Dao County, 2016
Sim Chi Yin/VII
Dao County, China, 2016

But this is all half a century ago. Things have changed.

No. It is rooted in this soil. Around the time of the [1989] Tiananmen Square massacre I raved about this at a meeting and put it like this: I said that according to my research the Communists were triumphant not because the Nationalists [their opponents in the civil war] were backward; it was because the Communists were even more backward. Their brutality and backwardness allowed them to succeed. The Nationalists still had a few enlightened ideas so they lost.

What about today? Can these ideas be published today?

It’s even stricter than before. In the past you could play an edge ball [a term from ping pong referring to hitting a ball right on the edge of the table—a risky strategy but one that allows a talented player to score points]. Now they don’t let you play that. Now they’ve drawn the demarcation line even tighter.

Why?

Some leaders aren’t very educated. They have just a middle school level. And then you add in the autocratic system that China has and you have policies that are moving against rather than toward greater openness.

What’s the reaction of local leaders in Dao County?

Their greatest desire is to avoid trouble. The county is not run by the same people as before. Several decades have passed. The people who wielded power then are now in their 80s. The new people in power don’t want trouble or unrest. Even in the 2000s it was risky to go there to do research because those in power were the children. But even they have retired.

When I traveled with you to Dao County you were quite cautious to avoid attracting attention.

Why were we so prudent? It’s because of higher-ups—of the new emperor [Xi Jinping]. His ways of doing things isn’t the same. Hu [Jintao, the party secretary from 2002 to 2012] is gone, so is Jiang [Zemin, party secretary from 1989 to 2002]. Hu and Jiang were more flexible. Xi is hard. The lower-downs don’t dare do otherwise, so they are hard too.

Do you think that people are still traumatized by memories of the killings?

Most people who witnessed it have died off, but the scar hasn’t healed. Because those who were killed and who suffered were the weakest members of society, the most marginal. They couldn’t get justice.

But some killers were brought to trial and compensation was paid.

According to the commission, 15,050 people were directly implicated in the killings, including one half of the Party’s cadres and members in the county. But only fifty-four people were sentenced for their crimes and another 948 Party members were disciplined. In addition, families only received 150 yuan for each person killed. This was equivalent to about 5,000 or 6,000 yuan [about $1,000] in today’s currency.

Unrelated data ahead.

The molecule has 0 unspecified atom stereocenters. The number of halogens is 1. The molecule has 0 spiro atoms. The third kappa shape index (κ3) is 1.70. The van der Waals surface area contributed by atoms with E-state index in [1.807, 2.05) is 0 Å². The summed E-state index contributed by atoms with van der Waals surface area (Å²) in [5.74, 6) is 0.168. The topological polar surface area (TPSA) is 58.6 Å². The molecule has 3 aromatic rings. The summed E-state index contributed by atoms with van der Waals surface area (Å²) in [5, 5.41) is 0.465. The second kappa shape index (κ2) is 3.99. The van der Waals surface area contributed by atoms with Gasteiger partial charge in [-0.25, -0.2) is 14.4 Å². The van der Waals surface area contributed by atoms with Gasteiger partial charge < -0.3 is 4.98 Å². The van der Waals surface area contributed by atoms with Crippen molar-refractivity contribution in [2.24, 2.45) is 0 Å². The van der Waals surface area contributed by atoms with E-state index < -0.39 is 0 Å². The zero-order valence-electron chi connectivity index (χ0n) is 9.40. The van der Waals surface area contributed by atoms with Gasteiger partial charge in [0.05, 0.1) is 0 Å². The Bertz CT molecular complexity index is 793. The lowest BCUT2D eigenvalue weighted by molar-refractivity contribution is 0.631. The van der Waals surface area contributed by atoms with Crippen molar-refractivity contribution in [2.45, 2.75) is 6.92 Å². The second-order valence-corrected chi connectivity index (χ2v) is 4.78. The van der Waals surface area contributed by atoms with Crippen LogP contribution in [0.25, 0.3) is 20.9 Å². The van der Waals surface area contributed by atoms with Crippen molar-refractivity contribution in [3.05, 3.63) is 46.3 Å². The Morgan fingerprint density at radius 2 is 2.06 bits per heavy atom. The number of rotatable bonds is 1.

Couldn’t they fight or protest?

You can only have a conflict if the two sides have equal power. If one side is overwhelmingly more powerful, then there is no conflict. These poor farmers are so pitiable. If you give them 300 yuan [about $50], or 500 kuai, or find them a temporary job somewhere, then they won’t speak up. Poverty chills ambitions.

The current leadership seems trying to move back to the 1950s, when officials were thought to be clean and the Party had broad support.

Exactly. They think that that era was good. But that era led to the Cultural Revolution. It wasn’t a good time. It was just because Mao had not laid bare his plans. I don’t mean the Cultural Revolution will repeat itself exactly. The methods won’t be the same but all socialist systems end up like that. It’s like inheriting a wife from your dead brother, or a father passing on knowledge to his son. The leaders just appoint their successors. It’s just a small circle. The soil—it’s so deep.

That makes change hard.

Look at it like this: the Qing [dynasty from 1644 to 1911] deteriorated into a complete mess [in the mid-nineteenth century] but still muddled through for fifty years. Now, look at the assets the current government has in its hands. You want to change it? It’s laughable.

The very last chapter of your book is a single, very striking line. You write, “The Buddha said: Lay down your butcher’s knife and become a buddha”—fangxia tudao; lidi chengfo. This is a well-known expression about repenting one’s sins. Why did you use it here?

I had three intentions. One is as the Buddha says, that people should put down their killing swords. Only then can they be absolved of their sins. The others is that I wish the Communist Party would really put down its killing sword—to reform. And the third, well it’s not about the knife in your hand. It’s the knife in your heart. Wang Yangming [the neo-Confucian philosopher who lived from 1472 to 1529] said it is easy to defeat the bandits in the mountains but hard to defeat the bandits of the heart. This applies to the entire population. It’s not aimed at the Communist Party but all of us: we have to lay down the knives in our hearts. Only then can we move toward a democratic path. So in the future if we have troubles, we won’t have to solve it through massacres and murders or clashing of fists, or whoever is stronger wins.

Why hasn’t the Party put down its sword?

It can’t. The benefits enjoyed by this privileged class are too great. If you put down your butcher’s knife you have to lay down your privileges. Because this whole state power is based on power coming from the barrel of a gun. Right now the Communist Party can’t really cheat anyone anymore because they are [ideologically] bankrupt. In the past they relied on deception and violence. Right now it’s entirely on violence. Think of all the arrests and detentions. This is the only way it rules. Lay down your knife and repent!


Tan Hecheng’s The Killing Wind: A Chinese County’s Descent into Madness during the Cultural Revolution has just been published by Oxford University Press.

This interview, part of Ian Johnson’s continuing NYR Daily series, “Talking About China,” was supported by a travel grant from the Pulitzer Center on Crisis Reporting